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WHO report: Africa leads global increase in malaria cases

In 2022, 249 million cases of malaria were recorded worldwide


In 2019, before the pandemic, the number of malaria cases worldwide was 233 million

The World Health Organization’s (WHO) latest annual report on malaria “ World malaria report 2023 ” revealed a worrying outlook for global health. In 2022, 249 million cases of malaria were recorded worldwide, 5 million more than in 2021. Of these, 3.2 million occurred in African countries: Uganda (0.6 million), Nigeria (1.3 million ) and Ethiopia (1.3 million). The others occurred in Papua New Guinea (0.4 million) and Pakistan (2.1 million). Disease incidence and mortality rates have increased around the world as a result of disruptions to malaria services during the pandemic. In 2019, before Covid-19, the number of cases worldwide was 233 million, a surplus of 16 million cases. In addition to the global impacts caused by the Covid-19 pandemic and the challenges commonly faced, such as resistance to drugs and insecticides, the document also highlighted humanitarian crises, resource constraints, impacts of climate change and delays in program implementation, particularly in countries with high disease burden.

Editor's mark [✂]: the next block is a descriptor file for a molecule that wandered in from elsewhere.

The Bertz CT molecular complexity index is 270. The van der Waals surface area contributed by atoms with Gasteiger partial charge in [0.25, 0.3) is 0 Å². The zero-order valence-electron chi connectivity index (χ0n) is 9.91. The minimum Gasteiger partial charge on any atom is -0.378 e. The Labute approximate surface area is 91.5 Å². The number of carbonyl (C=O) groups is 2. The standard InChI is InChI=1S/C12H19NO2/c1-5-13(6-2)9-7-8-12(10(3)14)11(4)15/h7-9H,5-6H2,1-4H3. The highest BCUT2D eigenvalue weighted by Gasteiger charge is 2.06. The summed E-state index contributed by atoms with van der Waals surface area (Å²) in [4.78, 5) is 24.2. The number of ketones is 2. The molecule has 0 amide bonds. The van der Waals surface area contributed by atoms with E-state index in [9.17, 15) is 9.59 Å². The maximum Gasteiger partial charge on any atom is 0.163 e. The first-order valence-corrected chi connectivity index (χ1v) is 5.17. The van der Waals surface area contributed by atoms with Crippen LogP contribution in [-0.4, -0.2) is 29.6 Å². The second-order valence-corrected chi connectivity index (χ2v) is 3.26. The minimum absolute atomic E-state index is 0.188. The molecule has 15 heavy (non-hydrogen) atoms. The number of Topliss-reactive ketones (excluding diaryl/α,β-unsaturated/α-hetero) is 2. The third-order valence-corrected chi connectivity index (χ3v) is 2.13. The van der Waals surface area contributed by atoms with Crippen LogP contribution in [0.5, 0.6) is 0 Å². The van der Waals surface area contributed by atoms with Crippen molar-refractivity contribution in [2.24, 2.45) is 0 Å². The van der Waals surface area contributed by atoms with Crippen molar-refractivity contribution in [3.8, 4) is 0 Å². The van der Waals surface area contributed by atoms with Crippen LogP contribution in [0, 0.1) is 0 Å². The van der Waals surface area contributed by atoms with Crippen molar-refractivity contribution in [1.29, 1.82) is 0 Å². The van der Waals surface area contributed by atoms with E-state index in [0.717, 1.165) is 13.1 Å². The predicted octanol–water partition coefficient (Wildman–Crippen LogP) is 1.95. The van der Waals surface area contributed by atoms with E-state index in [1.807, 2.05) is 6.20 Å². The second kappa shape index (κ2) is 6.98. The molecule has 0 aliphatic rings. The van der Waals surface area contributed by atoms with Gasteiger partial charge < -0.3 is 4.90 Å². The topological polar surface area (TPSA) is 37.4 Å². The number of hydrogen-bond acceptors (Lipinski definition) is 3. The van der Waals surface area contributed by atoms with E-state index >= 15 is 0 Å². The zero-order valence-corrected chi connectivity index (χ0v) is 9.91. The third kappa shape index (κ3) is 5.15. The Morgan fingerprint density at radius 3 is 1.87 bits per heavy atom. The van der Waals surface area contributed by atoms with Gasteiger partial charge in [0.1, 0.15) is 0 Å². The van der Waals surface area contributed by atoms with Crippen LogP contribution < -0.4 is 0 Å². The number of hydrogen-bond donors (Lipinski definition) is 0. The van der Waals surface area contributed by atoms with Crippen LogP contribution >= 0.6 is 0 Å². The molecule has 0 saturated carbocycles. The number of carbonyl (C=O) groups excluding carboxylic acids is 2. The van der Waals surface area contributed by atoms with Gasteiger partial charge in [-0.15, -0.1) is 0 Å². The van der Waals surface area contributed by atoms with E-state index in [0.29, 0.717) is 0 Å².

Globally, the number of malaria deaths in 2022 (608,000) was higher than in 2019 (576,000), an increase of 5 million compared to 2021. The African region continues to bear the heaviest burden of malaria , being responsible for 94% of all cases (233 million) and 95% of all deaths (580 thousand deaths). Around 78% of all malaria deaths in this region affected children under the age of five.